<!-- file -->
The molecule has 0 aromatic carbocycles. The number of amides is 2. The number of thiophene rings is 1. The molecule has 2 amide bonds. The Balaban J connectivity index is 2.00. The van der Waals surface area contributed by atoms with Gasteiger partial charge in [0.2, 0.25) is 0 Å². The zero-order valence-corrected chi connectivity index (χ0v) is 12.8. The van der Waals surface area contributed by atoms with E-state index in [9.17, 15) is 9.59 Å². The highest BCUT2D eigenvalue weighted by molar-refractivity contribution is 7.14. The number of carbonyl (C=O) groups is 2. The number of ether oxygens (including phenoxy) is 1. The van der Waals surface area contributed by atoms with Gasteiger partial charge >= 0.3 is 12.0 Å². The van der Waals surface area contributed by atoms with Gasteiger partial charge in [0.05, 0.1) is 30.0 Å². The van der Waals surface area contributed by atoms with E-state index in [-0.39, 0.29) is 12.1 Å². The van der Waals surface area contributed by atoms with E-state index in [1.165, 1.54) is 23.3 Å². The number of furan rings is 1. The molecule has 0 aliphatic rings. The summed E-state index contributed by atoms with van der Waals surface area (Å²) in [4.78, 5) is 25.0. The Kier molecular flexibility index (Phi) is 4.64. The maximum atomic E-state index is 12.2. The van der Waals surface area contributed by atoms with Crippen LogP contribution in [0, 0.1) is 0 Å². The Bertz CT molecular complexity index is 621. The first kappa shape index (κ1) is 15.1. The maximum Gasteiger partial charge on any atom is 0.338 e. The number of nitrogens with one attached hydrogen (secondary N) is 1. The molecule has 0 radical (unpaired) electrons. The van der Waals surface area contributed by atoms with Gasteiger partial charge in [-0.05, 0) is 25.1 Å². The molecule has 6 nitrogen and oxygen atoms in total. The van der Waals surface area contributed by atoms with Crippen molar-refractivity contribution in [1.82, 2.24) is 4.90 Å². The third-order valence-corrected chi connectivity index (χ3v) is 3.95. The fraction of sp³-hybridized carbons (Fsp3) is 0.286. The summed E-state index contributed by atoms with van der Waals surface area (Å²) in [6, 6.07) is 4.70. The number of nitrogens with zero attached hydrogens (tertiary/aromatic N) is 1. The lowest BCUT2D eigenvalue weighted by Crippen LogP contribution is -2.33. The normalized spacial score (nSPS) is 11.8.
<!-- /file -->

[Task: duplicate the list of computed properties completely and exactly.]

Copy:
The molecule has 0 aromatic carbocycles. The number of amides is 2. The number of thiophene rings is 1. The molecule has 2 amide bonds. The Balaban J connectivity index is 2.00. The van der Waals surface area contributed by atoms with Gasteiger partial charge in [0.2, 0.25) is 0 Å². The zero-order valence-corrected chi connectivity index (χ0v) is 12.8. The van der Waals surface area contributed by atoms with E-state index in [9.17, 15) is 9.59 Å². The highest BCUT2D eigenvalue weighted by molar-refractivity contribution is 7.14. The number of carbonyl (C=O) groups is 2. The number of ether oxygens (including phenoxy) is 1. The van der Waals surface area contributed by atoms with Gasteiger partial charge >= 0.3 is 12.0 Å². The van der Waals surface area contributed by atoms with Gasteiger partial charge in [0.05, 0.1) is 30.0 Å². The van der Waals surface area contributed by atoms with E-state index in [-0.39, 0.29) is 12.1 Å². The van der Waals surface area contributed by atoms with E-state index in [1.165, 1.54) is 23.3 Å². The number of furan rings is 1. The molecule has 0 aliphatic rings. The summed E-state index contributed by atoms with van der Waals surface area (Å²) in [4.78, 5) is 25.0. The Kier molecular flexibility index (Phi) is 4.64. The maximum atomic E-state index is 12.2. The van der Waals surface area contributed by atoms with Crippen LogP contribution in [0, 0.1) is 0 Å². The Bertz CT molecular complexity index is 621. The first kappa shape index (κ1) is 15.1. The maximum Gasteiger partial charge on any atom is 0.338 e. The number of nitrogens with one attached hydrogen (secondary N) is 1. The molecule has 0 radical (unpaired) electrons. The van der Waals surface area contributed by atoms with Gasteiger partial charge in [-0.05, 0) is 25.1 Å². The molecule has 6 nitrogen and oxygen atoms in total. The van der Waals surface area contributed by atoms with Crippen molar-refractivity contribution in [1.82, 2.24) is 4.90 Å². The third-order valence-corrected chi connectivity index (χ3v) is 3.95. The fraction of sp³-hybridized carbons (Fsp3) is 0.286. The summed E-state index contributed by atoms with van der Waals surface area (Å²) in [6, 6.07) is 4.70. The number of nitrogens with zero attached hydrogens (tertiary/aromatic N) is 1. The lowest BCUT2D eigenvalue weighted by Crippen LogP contribution is -2.33. The normalized spacial score (nSPS) is 11.8.